AMERICAN politicians have learned to detest the very thought of energy policy. It splits parties, it raises tempers and it sets one region of the country against another. Worse, the logic of it leads in a straight line to a heavy tax on gasoline -- which is as deeply unpopular as it is long overdue.

President Carter's elaborate energy policy offered no visible help in the oil crisis of 1979. President Reagan, who had the great good luck to serve in a time of falling oil prices, got along for eight years with no policy at all. President Bush may have hoped to do the same, but now prices are shooting upward once again. He is trying to stay clear of the traps and divisive torments of energy policy in order, among other reasons, to preserve the present broad support behind his stand on Iraq and Kuwait. But events are slowly forcing him toward at least a rudimentary position. So far it's not very promising.

In his press conference yesterday, Mr. Bush said: "The bottom line is that it's going to have to be conservation, it's going to have to be alternative sources, it's going to have to be more hydrocarbon drilling." He hasn't had much to say yet about conservation, for the well-known reason that his fellow citizens are accustomed to wasting energy and they do not welcome the thought of any attempt by their government to change their habits.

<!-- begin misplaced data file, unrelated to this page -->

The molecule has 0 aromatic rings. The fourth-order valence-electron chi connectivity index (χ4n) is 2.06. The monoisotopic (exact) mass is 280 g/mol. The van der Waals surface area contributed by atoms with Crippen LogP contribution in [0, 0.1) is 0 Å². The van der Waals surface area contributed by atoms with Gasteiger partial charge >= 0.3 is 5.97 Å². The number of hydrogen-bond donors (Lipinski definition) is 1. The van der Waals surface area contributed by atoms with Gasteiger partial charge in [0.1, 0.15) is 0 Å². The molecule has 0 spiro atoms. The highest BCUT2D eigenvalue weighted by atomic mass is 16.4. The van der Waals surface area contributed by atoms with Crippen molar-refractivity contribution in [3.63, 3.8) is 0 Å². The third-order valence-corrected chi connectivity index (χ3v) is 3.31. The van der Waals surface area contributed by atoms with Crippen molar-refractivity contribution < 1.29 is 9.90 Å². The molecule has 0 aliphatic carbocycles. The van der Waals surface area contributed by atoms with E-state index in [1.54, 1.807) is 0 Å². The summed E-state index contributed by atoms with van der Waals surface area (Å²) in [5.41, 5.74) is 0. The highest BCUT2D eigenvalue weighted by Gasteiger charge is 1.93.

Alternative sources of energy are certainly a crucial part of any rational response to disruptions in the oil pipeline. But the administration doesn't seem to have a great deal working there either. As for drilling, the president is pushing the proposals that he made last year for tax breaks to encourage more of it. But that's an extremely expensive way to get very little oil. Oil prices quadrupled, after inflation, between 1973 and 1981. In response the rate of drilling tripled -- but oil production was slightly lower in 1981 than it had been eight years earlier. Oil is getting very hard to find in the United States.

In the absence of policy, what happens? President Reagan was fond of saying that the markets would take care of the energy supply. But the markets are taking care of it now, and that doesn't seem to please people either.

The reality is that only one thing has been effective in encouraging conservation and alternative sources, and that one magical thing is higher prices. The only question is whether those price increases are going to go to oil producers around the world or, in the form of taxes, to public purposes here in this country. That's the question that American politics has been ducking for nearly two decades.